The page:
The Newcastle company had previously been involved with the £29m Middlewood Plaza project in Salford and the £49m Cheshire Junction scheme in Warrington.
Insolve Plus director Anthony Hyams and SKSi director Carrie James have been appointed as joint administrators of High Street GRP by an order of the Insolvency and Company Court.
High Street Group, which was founded by chairman Gary Forest, had debts of at least £75m according to the court, which also said that by the end of the administration process those debts could total £212m. High Street Group owes money to approximately 1,500 investors.
James said that part of her task as administrator would be realisation of assets and an investigation into the events that led to the company going bust.
“We will engage with investors committees, all creditors and other stakeholders in the coming weeks and we will be providing a dedicated channel for these communications,” James said.
“At this time, it would be inappropriate for us to make any further comment or to speculate on the outcome of our investigation. However, we will issue further statements in due course.”
Two auditors had resigned from High Street Group within a year – with PwC dropping out first in September 2020. In a statement on Companies House, PwC wrote: “Since our appointment we have obtained information that leads us to conclude that the company’s control environment is not sufficiently robust to enable us to obtain reliable audit evidence.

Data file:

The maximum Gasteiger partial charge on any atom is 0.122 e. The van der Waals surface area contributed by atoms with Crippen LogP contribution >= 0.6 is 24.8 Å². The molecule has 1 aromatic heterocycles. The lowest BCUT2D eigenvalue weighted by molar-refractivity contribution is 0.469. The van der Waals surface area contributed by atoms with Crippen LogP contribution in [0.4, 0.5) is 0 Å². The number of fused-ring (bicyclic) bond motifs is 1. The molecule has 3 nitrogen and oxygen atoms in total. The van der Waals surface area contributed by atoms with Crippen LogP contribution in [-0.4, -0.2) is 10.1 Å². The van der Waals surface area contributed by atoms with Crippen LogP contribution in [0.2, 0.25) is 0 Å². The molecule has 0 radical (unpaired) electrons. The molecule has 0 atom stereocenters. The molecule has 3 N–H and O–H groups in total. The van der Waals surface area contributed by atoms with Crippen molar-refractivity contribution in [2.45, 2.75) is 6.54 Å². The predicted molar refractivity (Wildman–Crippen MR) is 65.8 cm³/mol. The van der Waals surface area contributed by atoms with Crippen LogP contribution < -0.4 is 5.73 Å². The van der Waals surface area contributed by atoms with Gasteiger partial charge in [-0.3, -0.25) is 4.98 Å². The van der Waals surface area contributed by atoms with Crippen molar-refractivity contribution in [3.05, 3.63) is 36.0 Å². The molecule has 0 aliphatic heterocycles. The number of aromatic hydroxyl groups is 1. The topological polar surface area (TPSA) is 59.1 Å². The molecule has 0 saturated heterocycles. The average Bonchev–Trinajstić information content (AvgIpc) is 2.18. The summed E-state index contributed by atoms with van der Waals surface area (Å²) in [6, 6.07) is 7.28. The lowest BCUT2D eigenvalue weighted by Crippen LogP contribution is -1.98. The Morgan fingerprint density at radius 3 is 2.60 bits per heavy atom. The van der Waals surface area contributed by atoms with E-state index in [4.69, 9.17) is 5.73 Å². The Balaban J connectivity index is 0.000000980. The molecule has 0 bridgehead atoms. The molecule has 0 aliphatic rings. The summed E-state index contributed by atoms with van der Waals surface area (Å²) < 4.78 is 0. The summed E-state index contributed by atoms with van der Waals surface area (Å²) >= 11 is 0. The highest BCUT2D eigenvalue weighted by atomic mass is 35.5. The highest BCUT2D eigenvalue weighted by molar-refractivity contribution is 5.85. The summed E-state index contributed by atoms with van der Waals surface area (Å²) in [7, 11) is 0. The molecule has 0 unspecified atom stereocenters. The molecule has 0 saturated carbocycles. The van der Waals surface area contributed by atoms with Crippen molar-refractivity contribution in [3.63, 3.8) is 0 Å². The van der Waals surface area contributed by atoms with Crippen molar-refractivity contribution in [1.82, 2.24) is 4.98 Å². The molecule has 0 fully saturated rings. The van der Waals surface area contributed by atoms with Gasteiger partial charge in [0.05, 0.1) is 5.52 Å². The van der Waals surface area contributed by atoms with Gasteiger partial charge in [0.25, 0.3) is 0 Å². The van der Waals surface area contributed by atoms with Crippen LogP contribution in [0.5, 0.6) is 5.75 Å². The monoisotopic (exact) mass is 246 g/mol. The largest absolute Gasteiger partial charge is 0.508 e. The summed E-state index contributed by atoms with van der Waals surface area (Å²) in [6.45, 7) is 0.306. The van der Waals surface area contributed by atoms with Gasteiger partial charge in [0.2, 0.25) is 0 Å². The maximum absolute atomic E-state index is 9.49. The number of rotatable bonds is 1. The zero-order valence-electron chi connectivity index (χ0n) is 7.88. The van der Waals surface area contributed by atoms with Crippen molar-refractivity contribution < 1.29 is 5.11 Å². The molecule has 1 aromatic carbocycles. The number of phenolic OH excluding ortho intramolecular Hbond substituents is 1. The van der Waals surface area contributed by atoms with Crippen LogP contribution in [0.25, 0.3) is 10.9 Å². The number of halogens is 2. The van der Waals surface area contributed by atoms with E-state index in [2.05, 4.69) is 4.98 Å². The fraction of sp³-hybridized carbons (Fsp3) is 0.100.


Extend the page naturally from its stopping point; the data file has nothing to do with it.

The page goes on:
“Management has failed to provide accurate and timely explanations in response to recent specifications nor has complete evidence been provided in response to those questions.”
PwC went on to describe delays in information being provided to the team and that, when information had been given, it was not “of the required quality”.
Haines Watts resigned as auditors in September 2021 because of “increased credit risk following non-payment of previously agreed fees”.
Earlier this year, High Street Group had recruited support from more than 87% of its investors for a rescue plan, which delayed when the investors would see a return. At the time, an investor told Place North West that they had “little choice” in backing the amendment if they wanted to protect their financial commitment.